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  • Meeting abstract
  • Open Access

Direct detection of diverse metabolic changes in virally transformed and Tax-expressing cells by mass spectrometry

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Retrovirology20118 (Suppl 1) :A179

  • Published:


  • High Performance Liquid Chromatography
  • Aspartic Acid
  • Metabolic Change
  • Metabolic Network
  • Metabolite Profile

HTLV-1- induced transformation causes extensive changes at the gene, protein and metabolite levels. These changes are usually followed by gene-expression profiling and proteomic analysis. Exploring the metabolic consequences of viral transformation adds to the picture because the viruses rely on the metabolic network of their cellular hosts for survival and replication. Metabolites are small molecules of diverse physico-chemical properties with greatly different abundance levels that make their analysis challenging. Typically optical (e.g., Fourier transform infrared spectrometry), nuclear magnetic resonance (NMR) and mass spectrometric techniques in combination with separation techniques, such as gas chromatography, high performance liquid chromatography (HPLC) and capillary electrophoresis, have been used for metabolomic studies. Here we utilized a new and novel method called laser ablation electrospray ionization (LAESI) to detect metabolites without any processing of samples. When using the LAESI technique to identify metabolic changes in HTLV1 and Tax1 transformed T lymphocytes and in HTLV3 and Tax3 cells, we found virus type specific (HTLV1 vs. HTLV3), expression specific (Tax1 vs. Tax3) and cell type specific (T lymphocytes vs. kidney epithelial cells) changes in the metabolite profiles. We have identified a number of metabolites that are known in the literature to be deregulated in the viral transformation process (e. g., arginine, cAMP, glutathione) as well as multiple novel metabolites that may have implications in HTLV1-induced transformation (e. g., putrescine, N-acetyl aspartic acid, methoxytyramine). These new findings point to metabolic pathways that have a heretofore unexplored role in the viral transformation of host cells.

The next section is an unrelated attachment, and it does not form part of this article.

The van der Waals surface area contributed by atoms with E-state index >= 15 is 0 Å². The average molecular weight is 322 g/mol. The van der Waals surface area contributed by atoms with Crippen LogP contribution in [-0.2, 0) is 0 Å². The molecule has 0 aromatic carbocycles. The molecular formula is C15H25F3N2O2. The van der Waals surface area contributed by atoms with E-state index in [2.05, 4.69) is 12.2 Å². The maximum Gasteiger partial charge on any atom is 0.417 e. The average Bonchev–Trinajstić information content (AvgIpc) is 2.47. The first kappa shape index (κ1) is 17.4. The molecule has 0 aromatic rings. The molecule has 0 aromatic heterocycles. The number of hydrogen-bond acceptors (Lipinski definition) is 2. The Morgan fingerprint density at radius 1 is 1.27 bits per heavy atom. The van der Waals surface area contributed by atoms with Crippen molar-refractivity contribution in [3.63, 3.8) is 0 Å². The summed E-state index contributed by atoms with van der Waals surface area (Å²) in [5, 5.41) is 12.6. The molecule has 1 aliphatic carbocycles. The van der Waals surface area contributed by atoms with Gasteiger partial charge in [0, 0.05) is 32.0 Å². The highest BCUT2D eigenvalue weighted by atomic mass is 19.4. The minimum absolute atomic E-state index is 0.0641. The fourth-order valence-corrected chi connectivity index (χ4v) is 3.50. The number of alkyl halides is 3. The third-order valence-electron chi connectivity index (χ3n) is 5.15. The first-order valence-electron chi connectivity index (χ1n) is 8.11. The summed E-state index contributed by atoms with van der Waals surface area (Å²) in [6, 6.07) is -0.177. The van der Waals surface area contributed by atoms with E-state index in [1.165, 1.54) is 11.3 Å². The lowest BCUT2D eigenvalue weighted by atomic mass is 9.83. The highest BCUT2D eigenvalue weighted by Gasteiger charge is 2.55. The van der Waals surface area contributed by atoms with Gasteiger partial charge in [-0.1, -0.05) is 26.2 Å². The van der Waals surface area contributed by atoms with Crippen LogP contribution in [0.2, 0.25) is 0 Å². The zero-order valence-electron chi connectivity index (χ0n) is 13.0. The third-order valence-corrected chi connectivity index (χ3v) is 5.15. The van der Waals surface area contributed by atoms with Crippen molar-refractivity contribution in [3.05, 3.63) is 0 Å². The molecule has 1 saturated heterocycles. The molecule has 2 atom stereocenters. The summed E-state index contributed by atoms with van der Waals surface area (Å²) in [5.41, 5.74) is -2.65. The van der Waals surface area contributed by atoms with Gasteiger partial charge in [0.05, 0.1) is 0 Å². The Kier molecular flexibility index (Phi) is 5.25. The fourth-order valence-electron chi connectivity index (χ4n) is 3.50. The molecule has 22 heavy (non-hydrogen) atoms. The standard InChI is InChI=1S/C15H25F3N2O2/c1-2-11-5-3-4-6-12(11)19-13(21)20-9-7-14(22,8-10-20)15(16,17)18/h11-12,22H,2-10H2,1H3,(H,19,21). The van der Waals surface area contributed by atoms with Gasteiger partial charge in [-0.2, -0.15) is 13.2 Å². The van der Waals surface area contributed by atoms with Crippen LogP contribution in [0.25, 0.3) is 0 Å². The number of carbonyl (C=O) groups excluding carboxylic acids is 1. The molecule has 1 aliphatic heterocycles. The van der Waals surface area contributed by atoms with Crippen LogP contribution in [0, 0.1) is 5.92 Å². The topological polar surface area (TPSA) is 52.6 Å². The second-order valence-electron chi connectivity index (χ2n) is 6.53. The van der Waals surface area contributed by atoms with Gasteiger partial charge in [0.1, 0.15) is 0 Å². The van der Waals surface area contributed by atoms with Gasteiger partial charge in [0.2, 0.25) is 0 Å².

Authors’ Affiliations

Department of Chemistry, W. M. Keck Institute of Proteomics Technology and Applications, The George Washington University, Washington, DC 20037, USA
Department of Molecular and Microbiology, National Center for Biodefense and Infectious Diseases, George Mason University, Manassas, VA 20110, USA
Laboratory of Cellular Oncology, National Institutes of Health/National Cancer Institute, Bethesda, Maryland 20892, USA
Equipe Oncogenèse Rétrovirale, U758 INSERM, Ecole Normale Supérieure de Lyon, Lyon, France
Department of Microbiology, Immunology, and Tropical Medicine, The George Washington University Medical Center, Washington, DC 20037, USA


© Sripadi et al; licensee BioMed Central Ltd. 2011

This article is published under license to BioMed Central Ltd. This is an open access article distributed under the terms of the Creative Commons Attribution License (, which permits unrestricted use, distribution, and reproduction in any medium, provided the original work is properly cited.